Bash Beginner Series

Bash Beginner Series #9: Using Functions in Bash

Never rewrite code, use functions instead!

Ahmed Alkabary
Ahmed Alkabary

Table of Contents

When your bash scripts get bigger and bigger, things can get very messy!

You may find yourself rewriting the same pieces of code again and again in different parts of your bash scripts.

Luckily, you can avoid rewriting code by using functions in bash which will make your scripts more organized and readable.

In this tutorial, you will learn to create functions, return function values, and pass function arguments in bash shell scripts.

Furthermore, you will learn how variables scope work and how to define recursive functions.

Creating functions in bash

There are two different syntaxes for declaring bash functions. The following syntax is the most common used way of creating bash functions:

function_name () {
commands
}

The second less commonly used of creating bash functions starts with the reserved work function followed by the function name as follows:

function function_name {
commands
}

Now there are a couple of things you should be well aware of when working with functions:

  • A function will never run/execute unless you invoke/call the function.
  • The function definition must precede any calls to the function.

Anytime you want a function to run, you just need to call it! A function call is done by simply referencing the function name.

Take a look at the following fun.sh bash script:

#!/bin/bash

hello () {
echo "Hello World"
}

hello
hello
hello

I defined a function named hello that simply echo’s the line “Hello World” to the terminal. Notice that I did three hello function calls and so if you run the script, you will see the “Hello World” line printed three times on the screen:

[email protected]:~$ ./fun.sh
Hello World
Hello World
Hello World

Returning function values in bash

In many programming languages, functions do return a value when called; however, this is not the case with bash as bash functions do not return values.

When a bash function finishes executing, it returns the exit status of the last command executed captured in the $? variable. Zero indicates successful execution or a non-zero positive integer (1-255) to indicate failure.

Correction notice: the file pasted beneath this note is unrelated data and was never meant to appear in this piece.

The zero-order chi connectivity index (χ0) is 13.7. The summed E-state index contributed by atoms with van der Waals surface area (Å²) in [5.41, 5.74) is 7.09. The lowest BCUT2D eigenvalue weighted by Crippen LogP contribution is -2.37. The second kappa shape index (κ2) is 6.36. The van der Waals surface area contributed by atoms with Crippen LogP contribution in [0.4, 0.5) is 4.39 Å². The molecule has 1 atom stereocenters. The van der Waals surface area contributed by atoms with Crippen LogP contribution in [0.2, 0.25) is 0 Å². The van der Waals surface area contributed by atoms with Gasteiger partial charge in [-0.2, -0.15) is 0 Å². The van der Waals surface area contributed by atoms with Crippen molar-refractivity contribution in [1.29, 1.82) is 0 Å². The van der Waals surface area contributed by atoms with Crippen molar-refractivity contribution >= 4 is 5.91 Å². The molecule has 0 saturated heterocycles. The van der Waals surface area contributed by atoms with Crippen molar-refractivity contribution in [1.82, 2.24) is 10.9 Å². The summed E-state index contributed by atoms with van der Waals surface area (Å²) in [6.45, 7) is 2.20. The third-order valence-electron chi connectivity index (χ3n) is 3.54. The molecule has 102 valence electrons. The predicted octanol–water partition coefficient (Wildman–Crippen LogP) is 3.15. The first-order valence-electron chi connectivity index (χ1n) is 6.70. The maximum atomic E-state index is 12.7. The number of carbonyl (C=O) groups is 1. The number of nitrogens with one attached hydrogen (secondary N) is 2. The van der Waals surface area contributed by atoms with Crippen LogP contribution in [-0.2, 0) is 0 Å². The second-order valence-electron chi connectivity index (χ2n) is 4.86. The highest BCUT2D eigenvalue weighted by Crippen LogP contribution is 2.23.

You can use a return statement to alter the function’s exit status. For example, take a look at the following error.sh script:

#! /bin/bash

error () {
blabla
return 0
}

error
echo "The return status of the error function is: $?"

If you run the error.sh bash script, you might be surprised of the output:

[email protected]:~$ ./error.sh
./error.sh: line 4: blabla: command not found
The return status of the error function is: 0

Without the return 0 statement, the error function would have never returned a non-zero exit status as blabla is results in a command not found error.

So as you can see, even though bash functions do not return values, I made a workaround by altering function exit statuses.

You should also be aware that a return statement immediately terminates a function.

Passing arguments to bash function

You can pass arguments to a function just like you can pass arguments to a bash script. You just include the arguments when you do the function call.

To demonstrate, let’s take a look at the following iseven.sh bash script:

#!/bin/bash

iseven () {
if [ $(($1 % 2)) -eq 0 ]; then
echo "$1 is even."
else
echo "$1 is odd."
fi
}

iseven 3
iseven 4
iseven 20
iseven 111

The iseven() function tests whether a number is even or odd. I did four function calls to iseven(). For each function call, I supplied one number which is the first augment to the iseven() function and is referenced by the $1 variable in the function definition.

Let’s run the iseven.sh bash script to make sure it works:

[email protected]:~$ ./iseven.sh
3 is odd.
4 is even.